By Anthony J. Lockwood
Dear Desktop Engineering Reader:
Conceptually, the idea of deploying PC-based data acquisition (DAQ) systems has become a no-brainer. For one, even your run-of-the-mill workstation has more processing oomph, bandwidth, and storage to it than top-shelf engineering workstations offered just a few years ago. For two, there’s a ton of DAQ hardware you can choose from. Three, today’s data-acquisition hardware is fast, powerful, and so flexible you can adapt it to take on pretty much any job that’s tossed your way. PC-based DAQ is, at its core, the definition of raw potential right in your hands.
In practice, however, deploying a PC-based DAQ system can be a brain-teaser. That same cornucopia of potentiality that makes PC-based DAQ so right for your job can also pose a daunting array of questions that might challenge your confidence in answering: What types of signals do I need to generate? How about signal conditioning? What’s the right sampling speed for me? How do I know the resolution I need?
Today’s Check It Out can help you make sense out of questions like these. Created by National Instruments, “How to Choose the Right DAQ Hardware for Your Measurement System” is a brief combination checklist and guide that address these and other considerations you confront when choosing components for a PC-based DAQ system. Using a question and answer format, this document steps through five prime considerations to address when setting up a PC-based data acquisition system. Each question is discussed in a straightforward, non-advertorial manner.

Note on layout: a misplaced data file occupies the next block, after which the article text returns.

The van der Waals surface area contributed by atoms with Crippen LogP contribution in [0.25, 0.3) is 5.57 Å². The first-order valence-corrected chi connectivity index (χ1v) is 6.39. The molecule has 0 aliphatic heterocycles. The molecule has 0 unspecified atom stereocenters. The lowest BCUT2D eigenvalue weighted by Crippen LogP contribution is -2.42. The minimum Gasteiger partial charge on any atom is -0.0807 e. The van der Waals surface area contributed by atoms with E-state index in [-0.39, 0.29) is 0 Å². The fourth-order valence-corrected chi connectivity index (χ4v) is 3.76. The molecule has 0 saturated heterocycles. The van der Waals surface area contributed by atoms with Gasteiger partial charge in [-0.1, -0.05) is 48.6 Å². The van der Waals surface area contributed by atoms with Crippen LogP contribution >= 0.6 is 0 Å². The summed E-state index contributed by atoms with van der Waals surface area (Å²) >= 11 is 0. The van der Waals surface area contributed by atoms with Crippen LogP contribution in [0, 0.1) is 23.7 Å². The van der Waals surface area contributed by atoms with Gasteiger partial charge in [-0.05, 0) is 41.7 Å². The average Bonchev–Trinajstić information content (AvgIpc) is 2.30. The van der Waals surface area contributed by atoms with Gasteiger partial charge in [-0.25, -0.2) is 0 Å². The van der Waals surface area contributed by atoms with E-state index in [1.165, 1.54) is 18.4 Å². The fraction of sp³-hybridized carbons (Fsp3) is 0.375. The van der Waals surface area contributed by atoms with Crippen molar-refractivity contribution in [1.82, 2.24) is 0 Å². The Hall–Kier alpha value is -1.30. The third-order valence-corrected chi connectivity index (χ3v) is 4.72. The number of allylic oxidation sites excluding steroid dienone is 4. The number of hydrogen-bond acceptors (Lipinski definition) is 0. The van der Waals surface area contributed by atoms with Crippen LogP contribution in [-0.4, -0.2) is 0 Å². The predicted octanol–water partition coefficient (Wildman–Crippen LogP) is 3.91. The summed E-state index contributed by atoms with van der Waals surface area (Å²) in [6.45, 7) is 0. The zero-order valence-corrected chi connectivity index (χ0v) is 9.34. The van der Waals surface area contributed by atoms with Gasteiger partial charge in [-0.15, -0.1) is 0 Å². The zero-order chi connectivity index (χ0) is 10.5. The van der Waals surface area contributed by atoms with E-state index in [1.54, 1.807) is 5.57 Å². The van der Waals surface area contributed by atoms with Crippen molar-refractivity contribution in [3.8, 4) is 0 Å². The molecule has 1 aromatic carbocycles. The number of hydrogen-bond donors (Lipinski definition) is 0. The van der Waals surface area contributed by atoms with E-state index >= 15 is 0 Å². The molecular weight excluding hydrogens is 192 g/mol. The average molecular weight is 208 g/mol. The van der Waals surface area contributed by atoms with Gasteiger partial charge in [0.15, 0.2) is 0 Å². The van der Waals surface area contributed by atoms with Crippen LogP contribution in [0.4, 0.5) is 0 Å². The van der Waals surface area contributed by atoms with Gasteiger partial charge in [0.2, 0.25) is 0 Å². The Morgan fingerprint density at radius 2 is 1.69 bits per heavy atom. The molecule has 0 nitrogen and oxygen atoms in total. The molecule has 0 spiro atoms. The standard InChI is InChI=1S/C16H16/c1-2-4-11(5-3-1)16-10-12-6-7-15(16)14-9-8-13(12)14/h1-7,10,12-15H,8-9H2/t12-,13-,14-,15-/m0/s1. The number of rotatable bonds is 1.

Although this white paper is small, it’s big with details. For example, it offers a table with a summary of signal conditioning for various sensors and measurements that is sure to become a handy reference for a long time to come. When you’re finished reading this paper, the net effect is that you can make a much more informed decision.
“How to Choose the Right DAQ Hardware for Your Measurement System” is a gem. It’s available here. The web page you land on is the paper itself, and the page has a link to download the paper as a 3-page PDF. No registration either way you choose to go.
One final note, at the bottom of the web page and the PDF, you’ll see a section called “Next Steps.” The first link, “Download the Complete Guide to Building a Measurement System,” is well worth registering to get. What you actually download is a 1.4MB ZIP file containing 10 small PDFs. These papers discuss how to choose things like the right bus, sensors, and even the right visualization technique for your measurement system. It’s good stuff.
Thanks, pal. — Lockwood
Anthony J. Lockwood
Editor at Large, Desktop Engineering